Tuesday, August 10

Patient and the Broom

One day, Patient the Snail was oozing through the wood, when she met an old witch sitting underneath a large tree. The witch was crying great big tears, and petting a large black cat that sat purring in her lap.

“Excuse me, old witch, but why are you crying?” asked Patient the Snail, for as snails go she was very polite.

“Because I lost my bro-hoo-hoo-hoom!” wailed the old witch, crying harder than ever. “Look!” She pointed to the tree above her, where Patient could see the long, slender stick of the witch’s broom caught in the very top branches.

“I see,” said Patient. “What happened?”

“She was flying along and the tree surprised her,” said the Cat. “We hit the branches, and down we came with a bump.” The Cat fixed her great golden eyes on Patient and purred, “Let that be a lesson to you to always watch where you’re going.”

“It’s my favorite broo-hoo-hoom!” cried the witch. “And now it’s lost forever!”

“So many tears over a silly broom,” said the Cat to the witch. “You can always get another one.”

“There will never be another broom like my favorite broo-hoo-hoom,” cried the witch. “I want it back!”

The Cat rolled her big yellow eyes. “Crybaby,” she muttered.

Patient the Snail was a very kind snail, as snails go, and she hated to see anyone who was unhappy. “I can go up and try to get your broom for you, if you like,” she said.

The witch stopped crying long enough to peer at Patient the Snail and say, “Do you think you really could?”

“Well,” said Patient the Snail, “I’m not very fast, and I have no hands to carry the broom, and I am very small, but I can climb to the top of the tree and see what I can do. I may not be able to do very much, but at least I will be able to do something.”

“Oh, thank you!” cried the unhappy witch, and so Patient the Snail began the long journey up the trunk of the tree.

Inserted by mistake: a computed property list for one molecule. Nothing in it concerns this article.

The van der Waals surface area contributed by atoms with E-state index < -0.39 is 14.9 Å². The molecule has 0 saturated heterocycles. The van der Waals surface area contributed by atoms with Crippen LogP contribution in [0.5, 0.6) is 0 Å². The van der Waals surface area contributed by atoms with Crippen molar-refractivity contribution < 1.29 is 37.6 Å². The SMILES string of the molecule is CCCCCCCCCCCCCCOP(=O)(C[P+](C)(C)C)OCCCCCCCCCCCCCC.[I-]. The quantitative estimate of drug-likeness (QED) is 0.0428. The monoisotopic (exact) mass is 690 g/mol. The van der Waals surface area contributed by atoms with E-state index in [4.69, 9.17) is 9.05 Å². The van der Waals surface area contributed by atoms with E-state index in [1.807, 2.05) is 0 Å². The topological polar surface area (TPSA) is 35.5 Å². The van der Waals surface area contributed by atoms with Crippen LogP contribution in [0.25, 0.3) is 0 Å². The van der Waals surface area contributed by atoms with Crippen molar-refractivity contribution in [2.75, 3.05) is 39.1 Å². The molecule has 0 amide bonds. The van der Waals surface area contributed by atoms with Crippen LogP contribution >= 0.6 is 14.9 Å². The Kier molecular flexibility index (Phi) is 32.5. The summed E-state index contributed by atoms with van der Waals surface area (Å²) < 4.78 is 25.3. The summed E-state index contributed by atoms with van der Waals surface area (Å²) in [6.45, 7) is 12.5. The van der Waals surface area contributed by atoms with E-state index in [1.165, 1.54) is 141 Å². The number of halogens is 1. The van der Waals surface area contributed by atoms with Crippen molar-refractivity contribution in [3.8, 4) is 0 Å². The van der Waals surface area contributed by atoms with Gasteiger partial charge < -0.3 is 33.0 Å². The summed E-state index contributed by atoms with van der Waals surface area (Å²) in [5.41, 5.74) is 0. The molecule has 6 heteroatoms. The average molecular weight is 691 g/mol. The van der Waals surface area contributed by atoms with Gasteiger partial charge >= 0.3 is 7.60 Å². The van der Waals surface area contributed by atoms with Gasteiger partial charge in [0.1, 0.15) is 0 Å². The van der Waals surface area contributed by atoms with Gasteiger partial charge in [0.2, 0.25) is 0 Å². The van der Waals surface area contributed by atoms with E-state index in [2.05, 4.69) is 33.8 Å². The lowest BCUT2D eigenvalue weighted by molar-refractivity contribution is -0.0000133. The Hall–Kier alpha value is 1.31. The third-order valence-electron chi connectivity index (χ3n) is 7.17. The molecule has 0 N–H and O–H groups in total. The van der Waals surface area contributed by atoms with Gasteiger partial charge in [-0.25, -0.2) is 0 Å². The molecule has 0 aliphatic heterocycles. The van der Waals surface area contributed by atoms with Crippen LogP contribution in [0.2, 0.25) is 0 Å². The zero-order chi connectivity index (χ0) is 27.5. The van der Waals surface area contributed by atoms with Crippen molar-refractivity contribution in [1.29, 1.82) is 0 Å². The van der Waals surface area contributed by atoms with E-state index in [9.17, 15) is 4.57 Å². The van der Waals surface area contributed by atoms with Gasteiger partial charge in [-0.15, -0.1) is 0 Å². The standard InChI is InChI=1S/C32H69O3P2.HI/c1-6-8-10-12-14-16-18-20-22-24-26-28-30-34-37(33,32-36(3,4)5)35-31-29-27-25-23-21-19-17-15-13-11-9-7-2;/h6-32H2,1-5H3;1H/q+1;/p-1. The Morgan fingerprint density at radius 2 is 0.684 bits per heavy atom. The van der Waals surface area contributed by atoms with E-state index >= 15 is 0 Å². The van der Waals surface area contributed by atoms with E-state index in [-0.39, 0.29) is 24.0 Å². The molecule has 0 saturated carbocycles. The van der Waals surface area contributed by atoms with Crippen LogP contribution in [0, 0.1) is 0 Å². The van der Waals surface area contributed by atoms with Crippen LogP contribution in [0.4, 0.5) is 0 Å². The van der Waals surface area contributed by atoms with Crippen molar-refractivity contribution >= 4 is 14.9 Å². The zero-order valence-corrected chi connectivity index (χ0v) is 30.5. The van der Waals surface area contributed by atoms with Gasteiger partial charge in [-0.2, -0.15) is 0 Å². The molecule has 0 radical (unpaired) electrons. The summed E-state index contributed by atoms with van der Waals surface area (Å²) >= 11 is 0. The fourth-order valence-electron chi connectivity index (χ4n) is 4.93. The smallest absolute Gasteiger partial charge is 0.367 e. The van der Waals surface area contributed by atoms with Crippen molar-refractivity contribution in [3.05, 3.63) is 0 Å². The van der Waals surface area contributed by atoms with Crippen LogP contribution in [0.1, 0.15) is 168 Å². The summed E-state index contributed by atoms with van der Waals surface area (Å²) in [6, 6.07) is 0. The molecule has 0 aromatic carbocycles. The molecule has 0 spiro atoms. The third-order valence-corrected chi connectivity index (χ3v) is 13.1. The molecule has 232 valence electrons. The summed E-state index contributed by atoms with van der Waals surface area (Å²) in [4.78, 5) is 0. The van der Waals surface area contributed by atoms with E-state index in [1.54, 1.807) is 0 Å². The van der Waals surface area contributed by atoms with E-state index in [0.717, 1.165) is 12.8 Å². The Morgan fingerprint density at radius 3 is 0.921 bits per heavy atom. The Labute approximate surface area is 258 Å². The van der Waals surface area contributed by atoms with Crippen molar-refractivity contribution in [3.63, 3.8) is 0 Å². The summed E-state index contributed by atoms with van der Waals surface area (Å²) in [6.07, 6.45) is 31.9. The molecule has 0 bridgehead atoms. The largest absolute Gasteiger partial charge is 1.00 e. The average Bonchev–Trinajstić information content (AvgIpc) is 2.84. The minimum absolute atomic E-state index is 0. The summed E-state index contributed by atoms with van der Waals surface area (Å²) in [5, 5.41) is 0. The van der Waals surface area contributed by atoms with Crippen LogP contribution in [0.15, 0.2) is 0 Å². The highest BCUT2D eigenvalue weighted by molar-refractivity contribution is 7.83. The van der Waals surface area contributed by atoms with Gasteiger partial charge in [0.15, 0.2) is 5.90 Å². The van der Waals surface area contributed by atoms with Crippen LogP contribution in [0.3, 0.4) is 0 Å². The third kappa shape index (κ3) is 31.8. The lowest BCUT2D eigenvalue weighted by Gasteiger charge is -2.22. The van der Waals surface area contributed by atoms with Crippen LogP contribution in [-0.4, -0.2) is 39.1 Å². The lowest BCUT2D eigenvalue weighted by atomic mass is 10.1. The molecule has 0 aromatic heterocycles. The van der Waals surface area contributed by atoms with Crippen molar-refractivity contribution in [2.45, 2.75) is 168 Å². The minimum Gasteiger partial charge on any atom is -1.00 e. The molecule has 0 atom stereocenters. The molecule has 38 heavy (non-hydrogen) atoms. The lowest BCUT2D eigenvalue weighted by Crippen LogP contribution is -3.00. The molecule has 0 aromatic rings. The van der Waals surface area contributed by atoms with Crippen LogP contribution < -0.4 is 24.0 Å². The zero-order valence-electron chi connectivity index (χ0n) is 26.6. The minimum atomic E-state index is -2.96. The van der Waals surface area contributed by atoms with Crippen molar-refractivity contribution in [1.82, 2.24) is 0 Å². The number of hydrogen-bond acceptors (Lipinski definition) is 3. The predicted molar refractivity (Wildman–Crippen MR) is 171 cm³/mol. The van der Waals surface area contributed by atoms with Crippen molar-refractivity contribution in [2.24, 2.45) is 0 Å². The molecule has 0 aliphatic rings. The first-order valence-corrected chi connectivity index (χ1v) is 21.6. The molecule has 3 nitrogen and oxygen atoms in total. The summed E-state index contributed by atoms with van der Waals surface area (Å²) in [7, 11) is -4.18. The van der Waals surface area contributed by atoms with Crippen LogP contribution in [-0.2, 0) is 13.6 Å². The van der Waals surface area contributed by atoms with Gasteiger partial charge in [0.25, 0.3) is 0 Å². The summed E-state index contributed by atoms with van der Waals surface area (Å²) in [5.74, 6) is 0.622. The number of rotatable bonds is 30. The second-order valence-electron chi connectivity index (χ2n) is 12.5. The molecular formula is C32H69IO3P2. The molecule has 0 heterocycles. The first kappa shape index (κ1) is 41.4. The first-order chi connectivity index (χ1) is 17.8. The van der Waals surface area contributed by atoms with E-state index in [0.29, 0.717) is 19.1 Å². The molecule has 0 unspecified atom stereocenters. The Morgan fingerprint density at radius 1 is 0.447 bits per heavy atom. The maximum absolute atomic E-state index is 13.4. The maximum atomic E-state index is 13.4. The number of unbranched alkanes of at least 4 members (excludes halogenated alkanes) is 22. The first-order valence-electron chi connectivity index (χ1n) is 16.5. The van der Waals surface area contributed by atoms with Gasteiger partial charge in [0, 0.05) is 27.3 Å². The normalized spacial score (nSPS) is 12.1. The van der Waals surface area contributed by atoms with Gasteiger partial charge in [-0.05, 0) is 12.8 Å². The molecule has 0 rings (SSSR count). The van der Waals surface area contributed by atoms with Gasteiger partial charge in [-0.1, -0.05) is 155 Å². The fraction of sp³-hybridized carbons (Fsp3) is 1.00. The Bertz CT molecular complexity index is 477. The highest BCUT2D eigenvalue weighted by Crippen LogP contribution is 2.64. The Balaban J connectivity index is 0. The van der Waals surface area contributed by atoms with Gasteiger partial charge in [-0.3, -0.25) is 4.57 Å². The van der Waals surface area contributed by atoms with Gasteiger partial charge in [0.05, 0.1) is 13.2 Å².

Patient the Snail hurried as fast as she could go, for she didn’t want to keep the old witch waiting, but the tree was so very tall, and she was so very small, that after she reached the first big branch she stopped for a moment to catch her breath.

On the branch was a large gray opossum hanging upside down as she read the newspaper. “Good morning,” said Patient the Snail.

“I don’t know how you can say it’s a good morning with so many horrible things happening in the world,” said the Opossum, looking at her over the top of the newspaper. When she saw that Patient was a Snail, she blinked several times and then put her newspaper aside. “I’ve never seen a snail this high on the tree before. Why are you climbing up the trunk the way you are?”

“I am going to bring back the old witch’s broom,” said Patient the Snail. “Though I am very slow, and though I have no hands, and I am very small, I mean to do my best.”

“That is very noble of you,” said the Opossum, looking at Patient with respect. “The world is a better place when the smallest creatures are kind. Perhaps I can help you. I do not have hands, and I am also very slow, but I am one of the largest creatures on the tree. If you will allow me, I will help you get the broom for the old witch.”

And so Patient climbed on top of the Opossum’s head and settled down right by her large pink ear, and together they climbed up to the middle branches of the tree.

When they arrived at the middle branches, they found a small blue jay, practicing her arias. “Good morning,” said Patient and the Opossum.

“Oh, isn’t it just?” cried the Jay with excitement. “When I woke up I could tell that the air was quite perfect to practice singing in. Listen!” And she burst forth in a beautiful song. When she finished, Patient and the Opossum applauded.

The Jay curtseyed, and then looked at them curiously. “I’ve never seen a Snail and an Opossum travel together before,” she said. “What are you doing?”

“We are going to bring back the old witch’s broom,” said Patient the Snail. “Though we are both very slow, and neither of us has hands. But the Opossum is very large, and we feel that while we may not be able to do much, we still should be able to do something.”

“What a cheerful thought!” said the Jay. “It just goes to show that there are kind creatures in the world, after all. I would like to help you! I do not have any hands, and I am very small as well, but I am one of the fastest animals in the woods. Perhaps I can help you pull down the old witch’s broom.”

Patient the Snail and the Opossum told the Jay that they would very much enjoy her help, and so she climbed on the back of the Opossum next to Patient the Snail, and together the three of them climbed to the very top-most branches.